What is Rupturing Continental Lithosphere?

Although much progress has been made over the last few years in understanding the kinematics of continental lithosphere deformation, it is agreed that the physics by which the continental lithosphere deforms is not well understood, nor is the manner in which strain is partitioned, either spatially or temporally, and the timing, composition, spatial distribution and melting depth of rift-related magmas. The focused study of these processes form the foundation of the Rupturing Continental Lithosphere (RCL) initiative.

The five overarching themes to be studied comprise:

  1. How does the strength of the lithosphere evolve during rupturing?
  2. How is strain partitioned during lithospheric rupturing?
  3. What is the role of magmatism (and volatiles) during extension and in the transition to sea-floor spreading and what is the relationship between magma petrogenesis and the deformation magnitude and history?
  4. What is the stratigraphic response to lithospheric rupturing?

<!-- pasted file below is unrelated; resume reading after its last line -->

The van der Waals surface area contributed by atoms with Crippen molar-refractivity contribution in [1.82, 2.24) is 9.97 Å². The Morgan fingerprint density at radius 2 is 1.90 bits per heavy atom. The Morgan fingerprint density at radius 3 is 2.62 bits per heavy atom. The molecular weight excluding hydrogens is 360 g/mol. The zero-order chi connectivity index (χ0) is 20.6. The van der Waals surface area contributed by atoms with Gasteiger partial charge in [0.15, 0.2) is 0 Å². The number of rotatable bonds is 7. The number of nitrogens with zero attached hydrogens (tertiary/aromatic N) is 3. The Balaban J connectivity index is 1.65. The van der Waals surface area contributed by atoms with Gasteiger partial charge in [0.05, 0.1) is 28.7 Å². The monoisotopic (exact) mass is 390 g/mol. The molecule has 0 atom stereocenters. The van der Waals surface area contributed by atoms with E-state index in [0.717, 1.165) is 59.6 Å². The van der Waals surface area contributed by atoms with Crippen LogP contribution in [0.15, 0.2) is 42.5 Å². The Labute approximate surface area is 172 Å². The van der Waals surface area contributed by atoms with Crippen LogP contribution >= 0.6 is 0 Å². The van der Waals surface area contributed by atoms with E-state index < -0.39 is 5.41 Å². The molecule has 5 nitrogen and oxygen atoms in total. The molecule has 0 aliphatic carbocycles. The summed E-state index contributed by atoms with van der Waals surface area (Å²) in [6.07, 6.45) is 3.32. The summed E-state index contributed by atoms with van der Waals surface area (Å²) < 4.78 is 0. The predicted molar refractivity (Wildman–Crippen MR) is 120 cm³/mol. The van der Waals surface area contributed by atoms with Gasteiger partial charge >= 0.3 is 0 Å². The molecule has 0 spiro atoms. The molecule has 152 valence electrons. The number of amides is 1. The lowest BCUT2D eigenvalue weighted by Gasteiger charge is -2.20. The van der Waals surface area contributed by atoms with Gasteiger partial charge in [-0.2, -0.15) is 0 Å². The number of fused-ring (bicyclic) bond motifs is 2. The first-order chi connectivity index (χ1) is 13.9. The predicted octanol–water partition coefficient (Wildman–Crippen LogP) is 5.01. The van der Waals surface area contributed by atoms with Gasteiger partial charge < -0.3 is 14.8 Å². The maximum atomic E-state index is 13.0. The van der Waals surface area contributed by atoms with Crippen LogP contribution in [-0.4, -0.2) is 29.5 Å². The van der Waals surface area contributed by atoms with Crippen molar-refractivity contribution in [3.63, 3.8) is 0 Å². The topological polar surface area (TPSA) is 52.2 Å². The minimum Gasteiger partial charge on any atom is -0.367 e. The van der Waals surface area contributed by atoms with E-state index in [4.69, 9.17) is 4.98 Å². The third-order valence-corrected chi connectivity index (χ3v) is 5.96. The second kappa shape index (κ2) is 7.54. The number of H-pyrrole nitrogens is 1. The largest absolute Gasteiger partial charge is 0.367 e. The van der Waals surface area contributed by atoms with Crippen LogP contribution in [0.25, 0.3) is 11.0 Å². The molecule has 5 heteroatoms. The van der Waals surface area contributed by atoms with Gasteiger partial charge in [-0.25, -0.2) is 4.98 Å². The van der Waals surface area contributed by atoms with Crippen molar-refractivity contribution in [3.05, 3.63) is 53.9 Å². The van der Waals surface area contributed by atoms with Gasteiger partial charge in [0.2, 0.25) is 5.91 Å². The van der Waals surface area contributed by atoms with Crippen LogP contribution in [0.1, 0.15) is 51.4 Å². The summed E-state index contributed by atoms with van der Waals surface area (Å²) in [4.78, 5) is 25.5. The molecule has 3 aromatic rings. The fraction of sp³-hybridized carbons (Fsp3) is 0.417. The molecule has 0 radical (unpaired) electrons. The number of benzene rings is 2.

5. How are fluid fluxes modified or controlled by lithospheric rupturing?

Recent News

RCL Vision Statement

RCL Nuggets from 2009 Review Documents: Nuggets available online!

RCL Paper in Nature: "Variation in styles of rifting in the Gulf of California", Nature 448, 466-469 (26 July 2007). New publication presenting a major result from the MARGINS-funded PESCADOR Gulf of California cruises.


RCL web pages:


Meeting pages contain abstracts, bibliographies, presentations,
lecture notes and much more information

Focus Areas:


Please feel free to suggest additions to these pages!
E-mail suggestions to the MARGINS Office.


MARGINS is an NSF funded program

The MARGINS Office is Hosted by Columbia University

Last updated Wednesday, November 18, 2009